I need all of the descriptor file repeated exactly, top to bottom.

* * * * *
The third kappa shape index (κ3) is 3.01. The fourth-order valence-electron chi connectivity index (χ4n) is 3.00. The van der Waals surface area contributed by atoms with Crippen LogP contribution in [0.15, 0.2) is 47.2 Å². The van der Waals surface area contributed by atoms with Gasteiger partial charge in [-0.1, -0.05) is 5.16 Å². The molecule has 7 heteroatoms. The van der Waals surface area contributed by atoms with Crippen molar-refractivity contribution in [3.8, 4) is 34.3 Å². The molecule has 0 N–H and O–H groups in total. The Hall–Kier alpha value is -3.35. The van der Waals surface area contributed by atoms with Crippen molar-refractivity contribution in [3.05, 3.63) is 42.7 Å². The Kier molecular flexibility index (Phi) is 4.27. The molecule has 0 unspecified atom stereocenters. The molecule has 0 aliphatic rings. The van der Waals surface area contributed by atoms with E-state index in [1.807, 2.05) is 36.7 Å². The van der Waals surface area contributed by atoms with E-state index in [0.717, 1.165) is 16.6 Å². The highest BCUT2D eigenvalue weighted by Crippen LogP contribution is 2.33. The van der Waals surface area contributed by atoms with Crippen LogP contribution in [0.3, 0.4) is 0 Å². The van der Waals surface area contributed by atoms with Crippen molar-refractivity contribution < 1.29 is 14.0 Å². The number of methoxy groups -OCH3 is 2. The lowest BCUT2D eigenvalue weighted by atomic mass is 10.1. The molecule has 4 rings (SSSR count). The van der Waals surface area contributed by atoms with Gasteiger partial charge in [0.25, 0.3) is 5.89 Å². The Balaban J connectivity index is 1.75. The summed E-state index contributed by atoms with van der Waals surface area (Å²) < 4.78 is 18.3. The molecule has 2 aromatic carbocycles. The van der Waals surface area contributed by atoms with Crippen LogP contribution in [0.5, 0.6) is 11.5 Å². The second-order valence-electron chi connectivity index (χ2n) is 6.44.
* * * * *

The third kappa shape index (κ3) is 3.01. The fourth-order valence-electron chi connectivity index (χ4n) is 3.00. The van der Waals surface area contributed by atoms with Crippen LogP contribution in [0.15, 0.2) is 47.2 Å². The van der Waals surface area contributed by atoms with Gasteiger partial charge in [-0.1, -0.05) is 5.16 Å². The molecule has 7 heteroatoms. The van der Waals surface area contributed by atoms with Crippen molar-refractivity contribution in [3.8, 4) is 34.3 Å². The molecule has 0 N–H and O–H groups in total. The Hall–Kier alpha value is -3.35. The van der Waals surface area contributed by atoms with Crippen molar-refractivity contribution in [3.05, 3.63) is 42.7 Å². The Kier molecular flexibility index (Phi) is 4.27. The molecule has 0 unspecified atom stereocenters. The molecule has 0 aliphatic rings. The van der Waals surface area contributed by atoms with E-state index in [1.807, 2.05) is 36.7 Å². The van der Waals surface area contributed by atoms with E-state index in [0.717, 1.165) is 16.6 Å². The highest BCUT2D eigenvalue weighted by Crippen LogP contribution is 2.33. The van der Waals surface area contributed by atoms with Crippen LogP contribution in [0.3, 0.4) is 0 Å². The van der Waals surface area contributed by atoms with Crippen molar-refractivity contribution < 1.29 is 14.0 Å². The number of methoxy groups -OCH3 is 2. The lowest BCUT2D eigenvalue weighted by atomic mass is 10.1. The molecule has 4 rings (SSSR count). The van der Waals surface area contributed by atoms with Gasteiger partial charge in [0.25, 0.3) is 5.89 Å². The Balaban J connectivity index is 1.75. The summed E-state index contributed by atoms with van der Waals surface area (Å²) < 4.78 is 18.3. The molecule has 2 aromatic carbocycles. The van der Waals surface area contributed by atoms with Crippen LogP contribution in [0.5, 0.6) is 11.5 Å². The second-order valence-electron chi connectivity index (χ2n) is 6.44.